From my first glimpse of the museum, I loved it. Seattle has a monorail, and the monorail actually goes in between two parts of the museum:
|Photo by Reywas92 -- CC BY-SA 3.0|
Here's an aerial picture of the museum, so you can get a better idea of it as a whole:
|Photo from EMP|SFM Archive -- CC BY-SA 3.0|
What I was most interested in, of course, were the science fiction exhibits. The first, called Can't Look Away: The Lure of Horror Films, featured interviews with many famous directors of horror films and screened several classic horror films. I particularly enjoyed the collection of props from famous horror films and TV shows--I was very excited to see Mr. Pointy from Buffy the Vampire Slayer!
Having watched most of the first three seasons of the Battlestar Galactica reboot, I was even more excited by the collection of props in Battlestar Galactica: The Exhibition. Not only did I get to see Six's red dress, Baltar's coat, and some Cylon parts, but I also got to see one of the Cylon fighter ships and even Apollo's ship! Some of the props, like Laura Roslin's glasses, did make me wonder though (along lines inspired by Walter Benjamin)--At what point does this become too much? At what point are we saving non-distinctive junk just because it has touched fame?
Apart from the appearance of the building itself, my favorite part of the EMP Museum was the Avatar exhibition. In addition to some of the props used in the film, such as Grace's journal, a giant Na'vi arrow, and one of the mech warriors, there were quite a few displays that showed how the filmmakers went about creating the world of Pandora. I was really intrigued by the way that they deliberately drew on images that viewers would be familiar with, and then placed them in unfamiliar contexts to make them seem strange--taking the movement of underwater plants, for example, and using that in plants above ground. I had the chance to put these ideas into action in an exhibit that allowed me to design my own Pandoran plant. I got to pick a root system, stem, and flower, each of which resembled real plants on Earth, and then they were combined into a single, strange-looking creation. Hearing about this design principle--making the familiar strange--did a lot to explain the popularity and appeal of the world of Pandora.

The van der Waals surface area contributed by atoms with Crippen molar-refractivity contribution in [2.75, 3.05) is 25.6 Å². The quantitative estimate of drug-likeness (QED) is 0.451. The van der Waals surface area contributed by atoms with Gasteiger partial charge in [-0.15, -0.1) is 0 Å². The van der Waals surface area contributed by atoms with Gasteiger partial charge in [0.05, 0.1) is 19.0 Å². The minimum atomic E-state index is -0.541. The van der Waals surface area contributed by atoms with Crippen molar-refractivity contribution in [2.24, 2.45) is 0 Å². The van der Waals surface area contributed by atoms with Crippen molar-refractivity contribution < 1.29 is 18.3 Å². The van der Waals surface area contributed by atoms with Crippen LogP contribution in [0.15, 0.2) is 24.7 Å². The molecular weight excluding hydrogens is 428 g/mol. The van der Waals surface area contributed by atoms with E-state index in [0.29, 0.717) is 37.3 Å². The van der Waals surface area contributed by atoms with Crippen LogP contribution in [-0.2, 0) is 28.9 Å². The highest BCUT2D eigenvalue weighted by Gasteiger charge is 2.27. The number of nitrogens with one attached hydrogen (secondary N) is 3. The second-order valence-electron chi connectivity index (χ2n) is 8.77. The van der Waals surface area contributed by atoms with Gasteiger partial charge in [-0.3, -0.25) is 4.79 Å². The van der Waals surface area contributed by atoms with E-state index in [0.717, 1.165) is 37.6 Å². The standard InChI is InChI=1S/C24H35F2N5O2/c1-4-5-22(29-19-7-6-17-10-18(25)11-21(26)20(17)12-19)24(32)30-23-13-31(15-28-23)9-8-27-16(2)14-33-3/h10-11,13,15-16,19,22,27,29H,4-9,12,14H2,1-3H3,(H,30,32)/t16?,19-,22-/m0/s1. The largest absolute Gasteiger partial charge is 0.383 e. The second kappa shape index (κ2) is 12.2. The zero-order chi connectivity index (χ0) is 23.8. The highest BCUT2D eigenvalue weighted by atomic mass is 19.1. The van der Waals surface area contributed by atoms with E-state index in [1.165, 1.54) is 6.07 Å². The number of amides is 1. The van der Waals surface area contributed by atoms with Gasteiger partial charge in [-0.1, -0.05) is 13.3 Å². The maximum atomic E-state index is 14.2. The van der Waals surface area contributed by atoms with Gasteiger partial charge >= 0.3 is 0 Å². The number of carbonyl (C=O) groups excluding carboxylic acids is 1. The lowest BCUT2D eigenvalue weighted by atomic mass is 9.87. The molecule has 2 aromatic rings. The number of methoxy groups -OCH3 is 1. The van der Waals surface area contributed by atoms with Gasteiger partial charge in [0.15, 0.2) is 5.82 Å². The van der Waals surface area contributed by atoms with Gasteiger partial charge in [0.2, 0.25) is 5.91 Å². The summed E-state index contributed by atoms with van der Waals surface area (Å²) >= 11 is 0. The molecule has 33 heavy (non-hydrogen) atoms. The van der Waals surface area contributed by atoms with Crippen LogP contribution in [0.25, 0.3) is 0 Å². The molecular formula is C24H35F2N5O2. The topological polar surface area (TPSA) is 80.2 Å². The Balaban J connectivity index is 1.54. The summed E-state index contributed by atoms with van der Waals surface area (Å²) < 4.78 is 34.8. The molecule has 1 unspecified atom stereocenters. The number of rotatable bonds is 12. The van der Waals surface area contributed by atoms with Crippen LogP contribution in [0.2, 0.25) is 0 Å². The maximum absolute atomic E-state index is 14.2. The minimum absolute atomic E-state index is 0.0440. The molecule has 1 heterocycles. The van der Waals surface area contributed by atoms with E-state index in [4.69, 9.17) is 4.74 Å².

There was also quite a bit in the exhibition about the motion-capture technology used to turn actors into the giant blue Na'vi, and one of the highlights for me was the chance to try this out for myself! I was told what to do by (a video of) James Cameron himself, and then my actions were captured and rendered in the form of Neyteri. Here I am, wandering through the forests of Pandora!
Finally, while I didn't have time to explore this area fully, there was a treasure trove of information in Sound and Vision: Artists Tell Their Stories, which contained videos of interviews with authors, directors, actors, and musicians, among others. I learned fascinating things about Octavia Butler, heard George Lucas and Steven Spielberg talk about what they think science fiction is, and watched a great interview with the prop guy from the Alien movie. He talked about how they got the alien to pop out of Kane's chest, and even more interestingly, how they tricked the rest of the cast into having genuinely horrified reactions. It was fascinating, and I wish I had had more time to watch these interviews.
While the $20 entry fee might seem a bit steep, the wealth of information, particularly in interview form, in the EMP Museum is worth the price of entry alone. Many of the exhibits are also interactive, which is expensive to run and maintain, and this interactivity is another of the major appeals of the museum (it also makes many of the exhibits kid-friendly, which is nice). I would highly recommend the EMP Museum to any pop culture/music/scifi fans who visit Seattle.